I received an e-mail from a reader recently (who gave me permission to share it) that said:
I was getting dinner out with my husband at a local hamburger joint, which has two sizes of burgers – the “Little”, which is a single patty, and the regular, which is a double. I ordered the regular. The lady at the register looked at me and asked if I knew how big the regular was. I replied that I was really hungry, and we continued with the transaction. I was completely humiliated, especially when, while waiting for our order to come up, I was close enough to overhear other transactions with customers and she asked no one else that question.
In writing, it doesn’t seem like much, but that small 30 second exchange has really devastated me. I fight with depression in the best of times, and now I feel as if I cannot get over that. Every time I try to eat I get upset because I keep hearing that evil voice in my head that tells me I’m worthless and shouldn’t be eating like this, even if it is a normal meal/ portion size / whatever. I hate feeling like this. What can I do to get back to the mostly confident woman who understands that there is nothing wrong with me, and that it is the haters that are in the wrong?
In addition to the stigma and oppression that we face on a societal level (war on obesity much?), as fat people who are involved in public displays of fatness, we can also face a lot of shame, stigma, bullying, and oppression that comes in small bits every day – negative comments about our bodies and food choices, dirty looks, spaces that don’t accommodate us, seeing ourselves constantly represented negatively in the media. Then there is another layer that happens when we talk about it and are told that either it’s all in our heads and/or it’s “for our own good” so we should accept and even be grateful for this treatment, and other truly troubling responses. Finally are the well meaning people who tell us not to talk about it because they still believe that ignoring bullies makes them go away, or who don’t want to hear about it.
It happens so often that it becomes part of our reality and sometimes it can build up, and then suddenly something that seems small can just be devastating. Some things that I have found that help are:
Putting the problem where it belongs
Remember that the world is messed up, you are fine. The problem isn’t that we, as fat people, exist. The problem is the bullying, shaming, stigmatizing and oppression that we have to deal with, and the people who are perpetuating it. We are not obligated to try to change our body size to end our oppression – we have every right to demand our right to exist and not be oppressed in the bodies that we have.
When you feel shame because of stigma that is directed at you, one option is to redirect that shame into embarrassment/anger/frustration with the person who is stigmatizing you. You can do this in your head, or you can do it out loud. You can write a letter or e-mail and send it, or burn it, or whatever.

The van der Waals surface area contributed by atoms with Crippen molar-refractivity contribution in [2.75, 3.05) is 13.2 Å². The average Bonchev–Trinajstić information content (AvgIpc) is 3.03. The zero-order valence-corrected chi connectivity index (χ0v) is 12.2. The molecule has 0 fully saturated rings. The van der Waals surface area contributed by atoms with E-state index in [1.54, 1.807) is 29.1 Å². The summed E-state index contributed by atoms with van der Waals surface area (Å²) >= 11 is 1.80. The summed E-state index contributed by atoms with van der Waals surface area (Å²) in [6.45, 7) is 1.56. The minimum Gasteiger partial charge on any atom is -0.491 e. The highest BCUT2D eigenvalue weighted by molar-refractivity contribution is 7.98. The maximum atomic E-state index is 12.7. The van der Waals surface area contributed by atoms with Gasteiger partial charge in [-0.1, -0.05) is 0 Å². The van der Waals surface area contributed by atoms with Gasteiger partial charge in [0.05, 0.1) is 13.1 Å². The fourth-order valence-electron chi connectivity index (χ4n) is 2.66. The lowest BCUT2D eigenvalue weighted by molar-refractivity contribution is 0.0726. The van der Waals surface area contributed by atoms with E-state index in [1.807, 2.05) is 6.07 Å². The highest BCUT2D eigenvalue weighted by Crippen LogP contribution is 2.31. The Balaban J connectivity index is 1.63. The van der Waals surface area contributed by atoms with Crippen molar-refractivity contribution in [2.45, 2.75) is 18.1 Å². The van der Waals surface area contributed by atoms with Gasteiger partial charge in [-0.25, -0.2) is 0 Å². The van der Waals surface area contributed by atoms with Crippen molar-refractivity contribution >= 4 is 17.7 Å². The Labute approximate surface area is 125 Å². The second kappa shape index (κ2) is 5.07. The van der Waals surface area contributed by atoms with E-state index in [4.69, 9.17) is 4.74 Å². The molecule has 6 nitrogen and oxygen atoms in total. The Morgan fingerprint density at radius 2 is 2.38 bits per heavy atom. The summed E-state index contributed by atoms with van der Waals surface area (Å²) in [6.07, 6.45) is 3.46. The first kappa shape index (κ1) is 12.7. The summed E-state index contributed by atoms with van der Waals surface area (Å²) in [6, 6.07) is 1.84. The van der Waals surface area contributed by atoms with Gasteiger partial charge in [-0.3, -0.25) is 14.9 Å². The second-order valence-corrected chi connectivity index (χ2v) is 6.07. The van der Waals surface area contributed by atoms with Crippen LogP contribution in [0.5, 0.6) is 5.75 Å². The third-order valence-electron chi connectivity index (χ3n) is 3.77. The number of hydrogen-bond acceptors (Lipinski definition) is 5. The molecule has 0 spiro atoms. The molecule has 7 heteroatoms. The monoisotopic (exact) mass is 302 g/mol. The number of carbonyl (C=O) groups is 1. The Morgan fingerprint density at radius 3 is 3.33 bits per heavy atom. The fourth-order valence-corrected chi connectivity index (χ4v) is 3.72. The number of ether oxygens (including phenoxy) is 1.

Create a Mantra
Just something quick you can say in your head when, as many times throughout the day it happens, you are faced with size-based prejudice. Mine is “Hey, that’s bullshit!” but you can of course do what works for you.
Create a Supportive Community
Subscribe to body positive blogs so that you get them in your inbox, join Size Acceptance Facebook communities, join (or create!) Size Acceptance meet-ups in your area, tell the people that you spend time with that you are practicing SA/HAES and that you want them to support you but not engaging in negative body talk/weight loss talk etc. around you.
Engage in Activism
Size-based oppression is rampant right now and it’s going to take time, and a lot of activism to fix it. But this isn’t about that. Nobody is obligated to engage in activism of any kind for any reason, but activism doesn’t just have to be about changing the whole world, it can also be about changing our world. It can be about standing up for ourselves, a way to maintain our good self-esteem, and give our full-throated support to our amazing fat bodies.
Regardless of how you deal with it, please know that you shouldn’t have to – even though this becomes our problem it is not our fault.
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17 thoughts on “Dealing With Everyday Oppression”
Ugh. I hate this. I had a situation that was the inverse of this. I was at a relatively new job, and I was eating my lunch in the break room. My trainer stopped to chat for a moment and then she happened to glance at my lunch. She blinked and said (in a surprised tone), “Wow. That’s really healthy!” I wasn’t in a position to blast her, so I just gave her a very pointed look and said (with a bit of an edge in my voice), “Yes. It is.” and then changed the subject.